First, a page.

Today there are seven state-recognized tribes in Virginia who are descended from those the 17th-century Algonquian-speaking tribes culturally associated with Powhatan in some way: the Chickahominy, Eastern Chickahominy, Mattaponi, Nansemond, Pamunkey, Rappahannock, and Upper Mattaponi.
When the English arrived in Virginia in 1607, Powhatan was understood to be the tributary leader of several tribes on the tidal rivers and creeks. Virginia Algonquian-speaking tribes ranged from the Potomac River in the north to just south of the James River in the south, and from the fall line of the rivers in the west to the Atlantic Ocean. Powhatan, who was probably in his 60’s when he first met the English, had acquired this tributary relationship through inheritance and influence that was frequently reinforced with family or marriage ties. He apparently held his leadership position through great personal and spiritual charisma, as well as a complex system of social rules not fully understood by the English.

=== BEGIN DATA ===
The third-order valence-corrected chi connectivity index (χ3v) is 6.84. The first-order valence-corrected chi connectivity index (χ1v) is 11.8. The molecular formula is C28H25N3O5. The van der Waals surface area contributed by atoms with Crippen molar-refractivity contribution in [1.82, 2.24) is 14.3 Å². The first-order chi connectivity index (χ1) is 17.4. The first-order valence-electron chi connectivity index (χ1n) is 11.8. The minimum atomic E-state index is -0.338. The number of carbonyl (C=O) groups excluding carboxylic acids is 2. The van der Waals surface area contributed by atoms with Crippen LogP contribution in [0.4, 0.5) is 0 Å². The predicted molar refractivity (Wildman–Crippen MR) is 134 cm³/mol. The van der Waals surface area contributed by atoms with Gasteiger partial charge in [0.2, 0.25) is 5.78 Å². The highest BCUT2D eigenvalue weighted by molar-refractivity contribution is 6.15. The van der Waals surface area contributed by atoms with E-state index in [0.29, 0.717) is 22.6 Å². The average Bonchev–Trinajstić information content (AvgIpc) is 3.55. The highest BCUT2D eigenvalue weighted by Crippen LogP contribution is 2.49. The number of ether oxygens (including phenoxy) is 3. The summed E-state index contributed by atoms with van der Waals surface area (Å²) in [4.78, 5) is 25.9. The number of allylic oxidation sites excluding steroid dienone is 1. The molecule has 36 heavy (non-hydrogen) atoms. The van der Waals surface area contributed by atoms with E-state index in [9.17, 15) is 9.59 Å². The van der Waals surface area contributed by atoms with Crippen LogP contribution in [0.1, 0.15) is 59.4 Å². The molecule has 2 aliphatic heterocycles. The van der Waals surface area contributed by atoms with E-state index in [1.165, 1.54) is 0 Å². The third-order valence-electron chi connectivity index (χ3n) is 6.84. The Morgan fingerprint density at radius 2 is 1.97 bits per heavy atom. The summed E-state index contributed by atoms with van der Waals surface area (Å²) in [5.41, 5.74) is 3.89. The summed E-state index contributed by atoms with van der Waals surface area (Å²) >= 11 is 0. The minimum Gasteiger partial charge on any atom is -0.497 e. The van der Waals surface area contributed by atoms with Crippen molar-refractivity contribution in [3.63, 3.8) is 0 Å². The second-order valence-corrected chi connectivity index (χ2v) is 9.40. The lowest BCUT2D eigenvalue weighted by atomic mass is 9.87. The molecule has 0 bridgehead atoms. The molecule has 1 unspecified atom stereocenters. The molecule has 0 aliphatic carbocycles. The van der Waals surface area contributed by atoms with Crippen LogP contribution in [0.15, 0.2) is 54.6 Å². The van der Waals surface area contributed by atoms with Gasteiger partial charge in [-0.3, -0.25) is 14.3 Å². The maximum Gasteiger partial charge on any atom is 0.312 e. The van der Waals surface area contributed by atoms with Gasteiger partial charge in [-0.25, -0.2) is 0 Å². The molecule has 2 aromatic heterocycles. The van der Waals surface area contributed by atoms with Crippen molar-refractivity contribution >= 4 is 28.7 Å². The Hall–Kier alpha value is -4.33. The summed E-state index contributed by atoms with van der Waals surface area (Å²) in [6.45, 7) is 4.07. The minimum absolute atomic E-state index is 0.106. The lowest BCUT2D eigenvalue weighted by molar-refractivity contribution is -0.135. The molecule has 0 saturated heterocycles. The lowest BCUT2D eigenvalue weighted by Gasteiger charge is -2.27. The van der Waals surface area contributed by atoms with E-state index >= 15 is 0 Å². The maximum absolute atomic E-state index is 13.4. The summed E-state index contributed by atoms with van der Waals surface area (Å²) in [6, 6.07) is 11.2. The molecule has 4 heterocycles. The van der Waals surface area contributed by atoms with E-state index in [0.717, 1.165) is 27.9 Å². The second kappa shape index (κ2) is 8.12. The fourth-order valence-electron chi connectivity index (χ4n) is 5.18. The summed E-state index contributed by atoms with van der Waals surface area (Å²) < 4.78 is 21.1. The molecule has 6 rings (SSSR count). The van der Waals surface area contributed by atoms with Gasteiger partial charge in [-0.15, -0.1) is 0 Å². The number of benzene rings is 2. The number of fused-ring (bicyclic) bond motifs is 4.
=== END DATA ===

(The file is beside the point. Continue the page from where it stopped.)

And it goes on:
The tribes within Powhatan’s influence paid tribute to him in food and goods, which were then used for redistribution, trade, rewards, and ceremony. In the early years of the English colony, it appeared that Powhatan’s first intent was to incorporate the English into the Native sphere as another tribe. Thwarted by the English, who had another agenda, he retired from leadership around 1616 and died in April 1618.
Warriors associated with Powhatan captured Captain John Smith in late 1607, and according to one account written years later, threatened to kill him. However, within a month of his capture, Smith was free, back in Jamestown, and reporting that he had concluded an arrangement in which Powhatan would provide the colonists with food.